Ottawa design firm ‘Re4m’ is changing the way businesses see scraps

“We encourage these organizations to think of alternative solutions, rather than having it go in the landfill,” says Re4m founder Heather Jeffery.


A retail display at Hazeldean mall in Kanata, created by Re4m using upcycled materials (courtesy of Re4m).


Next week is Earth Day, and eco-conscious vendors are coming together for an eco-market. Landscapers, zero-waste grocery stores, bike tire repairs, a seed library and thrift shop are all lined up to participate in this market on Sat, Apr. 20, 2024. 

This year marks the third eco-market, and it’s hosted by the design firm Re4m, (pronounced reform). It’s the only known recycling firm of its kind in Ottawa, creating one-of-a-kind pieces for businesses by using upcycled scraps that would otherwise end up at the landfill. 

Re4m’s founder Heather Jeffery discovered a necessity for this service after working in the retail industry. 

“At this retail store they would just like, throw out their displays all the time. If it was outdated or last season they would just throw them out,” she recalls. 

This came at a time when she’d just graduated from industrial design at Carleton. “I love crafting,” she says. “I love hands-on types of building.”

Pairing this with her passion for the environment, she wanted to take the old displays and find a new life for them, so she did. 

“And I just kind of realized, wow, there’s so much opportunity city-wide, so many retailers who are always throwing out displays,” she says. 

Re4m has taken in many unique displays and materials from shops, businesses, construction companies and even museum exhibits. These enterprises will call on Re4m to collect scraps and materials, otherwise bound for the dump. 

“Just picture walking through a shopping mall and seeing very interesting window displays in stores, we get a lot of those funky things,” says Jeffery. She notes that they’ve currently got a sparkling diamond display in storage, complete with metallic finishes. 

The firm has also received two old radios, one from around the 1940s that they converted into a wine rack and another that was modernized with bluetooth functions.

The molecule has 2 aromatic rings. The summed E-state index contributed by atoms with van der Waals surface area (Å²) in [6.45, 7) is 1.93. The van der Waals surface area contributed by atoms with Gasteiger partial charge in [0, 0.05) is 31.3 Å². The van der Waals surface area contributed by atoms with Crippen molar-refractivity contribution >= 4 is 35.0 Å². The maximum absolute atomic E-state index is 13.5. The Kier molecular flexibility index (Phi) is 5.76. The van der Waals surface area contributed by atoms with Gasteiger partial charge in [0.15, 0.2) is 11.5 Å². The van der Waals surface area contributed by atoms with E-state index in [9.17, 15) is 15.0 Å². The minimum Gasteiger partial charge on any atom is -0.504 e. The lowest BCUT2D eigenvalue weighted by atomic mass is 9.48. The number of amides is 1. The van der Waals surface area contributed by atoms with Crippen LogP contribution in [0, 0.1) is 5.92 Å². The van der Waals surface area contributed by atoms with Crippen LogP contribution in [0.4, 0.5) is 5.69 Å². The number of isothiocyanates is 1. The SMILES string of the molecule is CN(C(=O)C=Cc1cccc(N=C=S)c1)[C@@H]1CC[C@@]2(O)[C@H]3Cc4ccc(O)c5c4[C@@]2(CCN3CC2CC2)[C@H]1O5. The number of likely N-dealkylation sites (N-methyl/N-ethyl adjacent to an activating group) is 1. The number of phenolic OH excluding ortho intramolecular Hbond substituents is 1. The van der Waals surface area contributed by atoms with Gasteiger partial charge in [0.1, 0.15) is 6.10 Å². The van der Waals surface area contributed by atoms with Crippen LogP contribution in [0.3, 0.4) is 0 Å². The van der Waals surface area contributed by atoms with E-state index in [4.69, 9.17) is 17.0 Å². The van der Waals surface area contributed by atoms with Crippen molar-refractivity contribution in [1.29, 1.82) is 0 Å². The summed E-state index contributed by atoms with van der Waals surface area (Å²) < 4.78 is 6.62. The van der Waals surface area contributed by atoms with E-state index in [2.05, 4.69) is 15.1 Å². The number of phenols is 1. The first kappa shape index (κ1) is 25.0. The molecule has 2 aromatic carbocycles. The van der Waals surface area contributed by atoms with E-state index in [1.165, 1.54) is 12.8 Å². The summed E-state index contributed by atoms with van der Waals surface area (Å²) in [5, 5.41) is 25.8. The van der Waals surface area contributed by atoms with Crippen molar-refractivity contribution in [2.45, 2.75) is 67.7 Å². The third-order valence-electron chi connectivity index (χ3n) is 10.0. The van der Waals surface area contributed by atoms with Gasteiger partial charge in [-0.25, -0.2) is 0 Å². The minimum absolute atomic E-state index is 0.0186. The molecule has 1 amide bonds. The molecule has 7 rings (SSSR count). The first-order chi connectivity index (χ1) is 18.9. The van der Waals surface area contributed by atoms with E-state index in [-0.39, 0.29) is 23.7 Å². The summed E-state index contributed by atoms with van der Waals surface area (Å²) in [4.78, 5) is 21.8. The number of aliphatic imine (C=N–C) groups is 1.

A vintage radio donated to Re4m and upcycled into a wine rack (courtesy of Re4m).


“So much material that ends up in the landfill and I just wanted to seize the opportunity and find a way to not have it go to the landfill,” she says. Once Re4m collects these materials, they’re stored until an appropriate design project comes up.

Then, they’re stripped of coatings and finishes and used in a brand new upcycled item, which is typically for exhibitions, trade show booths, signage, or furniture. 

The firm is currently working on a solid maple line for a furniture rental company, creating classic sets, but Jeffery says she admires the oddballs every now and then. 

“Someone comes in and they’re like, ‘we need a seven-foot tall Easter egg!’ Or, ‘we need a fake building front that looks like Santa’s Village!’ I really love that stuff,” she says.

A Santa’s Village retail display for the holidays, made by Re4m (courtesy of Re4m).

According to Jeffery, Re4m’s mission is to shift the mindset of local businesses and industries that traditionally sees scrap and offcuts as waste. “We encourage these organizations to think of alternative solutions rather than having it go in the landfill,” she says.

Re4m and the vendors of the eco-market are among a significant amount of the community looking to reduce their waste. Not only is climate change a pressing issue in its own sense, but Ottawa’s only public dump, the Trail Road Landfill, is running out of space. 

This landfill has been operating since the ‘80s with a waste footprint over 150 football fields wide. Recent estimates suggest it could reach capacity in a little over a decade. 

Through her work with Re4m, Jeffery notes that she’s found small and medium-sized enterprises looking to do better to reduce waste and emissions. 

“There’s a lot of different types of organizations that are pursuing circular economy, recycling, upcycling, or even just environmental initiatives,” says Jeffery. This includes the vendors that Re4m will be hosting on Saturday. 

For Jeffery, the community is what keeps her going. She points to a number of clients, colleagues, and fans of the firm. 

“For Re4m, honestly, we just are so excited to see the community come together and come to this event and just, excited about environmental initiatives,” she says.

For more information on Re4m’s eco-market, head to the market’s Eventbrite.

Listen to this conversation as heard on CHUO’s weekly show The Mosaic: